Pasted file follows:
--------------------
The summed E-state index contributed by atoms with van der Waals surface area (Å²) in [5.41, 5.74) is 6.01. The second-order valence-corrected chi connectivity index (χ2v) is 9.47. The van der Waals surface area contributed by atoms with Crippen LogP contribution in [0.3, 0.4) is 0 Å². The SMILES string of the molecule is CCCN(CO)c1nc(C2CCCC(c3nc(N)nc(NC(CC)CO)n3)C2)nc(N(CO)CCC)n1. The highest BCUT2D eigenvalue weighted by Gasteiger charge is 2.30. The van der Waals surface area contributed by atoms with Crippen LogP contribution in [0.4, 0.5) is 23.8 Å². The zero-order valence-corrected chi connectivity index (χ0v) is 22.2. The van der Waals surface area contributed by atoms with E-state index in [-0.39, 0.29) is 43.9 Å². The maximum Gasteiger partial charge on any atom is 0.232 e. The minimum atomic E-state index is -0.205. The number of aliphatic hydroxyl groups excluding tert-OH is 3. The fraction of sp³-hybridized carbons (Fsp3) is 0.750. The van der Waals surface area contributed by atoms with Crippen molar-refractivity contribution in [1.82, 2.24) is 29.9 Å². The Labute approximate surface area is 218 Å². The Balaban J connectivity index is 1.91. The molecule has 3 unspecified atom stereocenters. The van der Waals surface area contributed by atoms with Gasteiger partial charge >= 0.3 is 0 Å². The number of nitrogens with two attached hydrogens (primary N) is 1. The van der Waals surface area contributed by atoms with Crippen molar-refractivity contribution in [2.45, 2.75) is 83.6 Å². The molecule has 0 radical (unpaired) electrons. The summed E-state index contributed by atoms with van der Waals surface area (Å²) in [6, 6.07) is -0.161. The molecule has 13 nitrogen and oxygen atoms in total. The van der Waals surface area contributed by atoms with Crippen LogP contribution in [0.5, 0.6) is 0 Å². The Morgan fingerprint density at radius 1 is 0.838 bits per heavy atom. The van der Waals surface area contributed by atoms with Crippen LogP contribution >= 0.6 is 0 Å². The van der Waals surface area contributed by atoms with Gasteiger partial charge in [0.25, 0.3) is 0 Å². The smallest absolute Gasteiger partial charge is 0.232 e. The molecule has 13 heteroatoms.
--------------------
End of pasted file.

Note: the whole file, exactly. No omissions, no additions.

The summed E-state index contributed by atoms with van der Waals surface area (Å²) in [5.41, 5.74) is 6.01. The second-order valence-corrected chi connectivity index (χ2v) is 9.47. The van der Waals surface area contributed by atoms with Crippen LogP contribution in [0.3, 0.4) is 0 Å². The SMILES string of the molecule is CCCN(CO)c1nc(C2CCCC(c3nc(N)nc(NC(CC)CO)n3)C2)nc(N(CO)CCC)n1. The highest BCUT2D eigenvalue weighted by Gasteiger charge is 2.30. The van der Waals surface area contributed by atoms with Crippen LogP contribution in [0.4, 0.5) is 23.8 Å². The zero-order valence-corrected chi connectivity index (χ0v) is 22.2. The van der Waals surface area contributed by atoms with E-state index in [-0.39, 0.29) is 43.9 Å². The maximum Gasteiger partial charge on any atom is 0.232 e. The minimum atomic E-state index is -0.205. The number of aliphatic hydroxyl groups excluding tert-OH is 3. The fraction of sp³-hybridized carbons (Fsp3) is 0.750. The van der Waals surface area contributed by atoms with Crippen molar-refractivity contribution in [1.82, 2.24) is 29.9 Å². The Labute approximate surface area is 218 Å². The Balaban J connectivity index is 1.91. The molecule has 3 unspecified atom stereocenters. The van der Waals surface area contributed by atoms with Gasteiger partial charge >= 0.3 is 0 Å². The number of nitrogens with two attached hydrogens (primary N) is 1. The van der Waals surface area contributed by atoms with Crippen molar-refractivity contribution in [2.45, 2.75) is 83.6 Å². The molecule has 0 radical (unpaired) electrons. The summed E-state index contributed by atoms with van der Waals surface area (Å²) in [6, 6.07) is -0.161. The molecule has 13 nitrogen and oxygen atoms in total. The van der Waals surface area contributed by atoms with Crippen LogP contribution in [0.5, 0.6) is 0 Å². The Morgan fingerprint density at radius 1 is 0.838 bits per heavy atom. The van der Waals surface area contributed by atoms with Crippen LogP contribution >= 0.6 is 0 Å². The van der Waals surface area contributed by atoms with Gasteiger partial charge in [0.25, 0.3) is 0 Å². The smallest absolute Gasteiger partial charge is 0.232 e. The molecule has 13 heteroatoms.